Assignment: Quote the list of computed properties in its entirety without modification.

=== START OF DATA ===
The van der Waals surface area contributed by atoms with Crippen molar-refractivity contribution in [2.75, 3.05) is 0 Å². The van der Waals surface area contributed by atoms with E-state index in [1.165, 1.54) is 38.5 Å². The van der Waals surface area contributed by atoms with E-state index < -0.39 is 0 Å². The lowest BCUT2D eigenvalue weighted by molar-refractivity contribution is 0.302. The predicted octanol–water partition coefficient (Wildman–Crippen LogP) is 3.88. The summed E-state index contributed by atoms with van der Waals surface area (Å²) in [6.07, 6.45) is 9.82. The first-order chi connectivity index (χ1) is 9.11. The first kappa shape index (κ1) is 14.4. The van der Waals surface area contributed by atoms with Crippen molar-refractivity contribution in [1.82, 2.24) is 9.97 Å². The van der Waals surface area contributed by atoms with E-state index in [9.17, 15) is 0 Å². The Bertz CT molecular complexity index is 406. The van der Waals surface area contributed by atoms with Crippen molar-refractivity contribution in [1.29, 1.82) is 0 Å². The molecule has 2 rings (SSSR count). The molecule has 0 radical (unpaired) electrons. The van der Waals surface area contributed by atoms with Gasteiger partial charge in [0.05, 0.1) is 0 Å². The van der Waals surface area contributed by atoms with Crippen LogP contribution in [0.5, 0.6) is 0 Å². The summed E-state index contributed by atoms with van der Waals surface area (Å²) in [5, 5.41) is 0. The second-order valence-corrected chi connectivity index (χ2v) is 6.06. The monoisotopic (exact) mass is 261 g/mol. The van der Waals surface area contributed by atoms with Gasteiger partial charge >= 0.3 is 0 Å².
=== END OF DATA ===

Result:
The van der Waals surface area contributed by atoms with Crippen molar-refractivity contribution in [2.75, 3.05) is 0 Å². The van der Waals surface area contributed by atoms with E-state index in [1.165, 1.54) is 38.5 Å². The van der Waals surface area contributed by atoms with E-state index < -0.39 is 0 Å². The lowest BCUT2D eigenvalue weighted by molar-refractivity contribution is 0.302. The predicted octanol–water partition coefficient (Wildman–Crippen LogP) is 3.88. The summed E-state index contributed by atoms with van der Waals surface area (Å²) in [6.07, 6.45) is 9.82. The first-order chi connectivity index (χ1) is 9.11. The first kappa shape index (κ1) is 14.4. The van der Waals surface area contributed by atoms with Crippen molar-refractivity contribution in [1.82, 2.24) is 9.97 Å². The van der Waals surface area contributed by atoms with E-state index in [9.17, 15) is 0 Å². The Bertz CT molecular complexity index is 406. The van der Waals surface area contributed by atoms with Crippen molar-refractivity contribution in [1.29, 1.82) is 0 Å². The molecule has 2 rings (SSSR count). The molecule has 0 radical (unpaired) electrons. The van der Waals surface area contributed by atoms with Gasteiger partial charge in [0.05, 0.1) is 0 Å². The van der Waals surface area contributed by atoms with Crippen LogP contribution in [0.5, 0.6) is 0 Å². The summed E-state index contributed by atoms with van der Waals surface area (Å²) in [5, 5.41) is 0. The second-order valence-corrected chi connectivity index (χ2v) is 6.06. The monoisotopic (exact) mass is 261 g/mol. The van der Waals surface area contributed by atoms with Gasteiger partial charge >= 0.3 is 0 Å².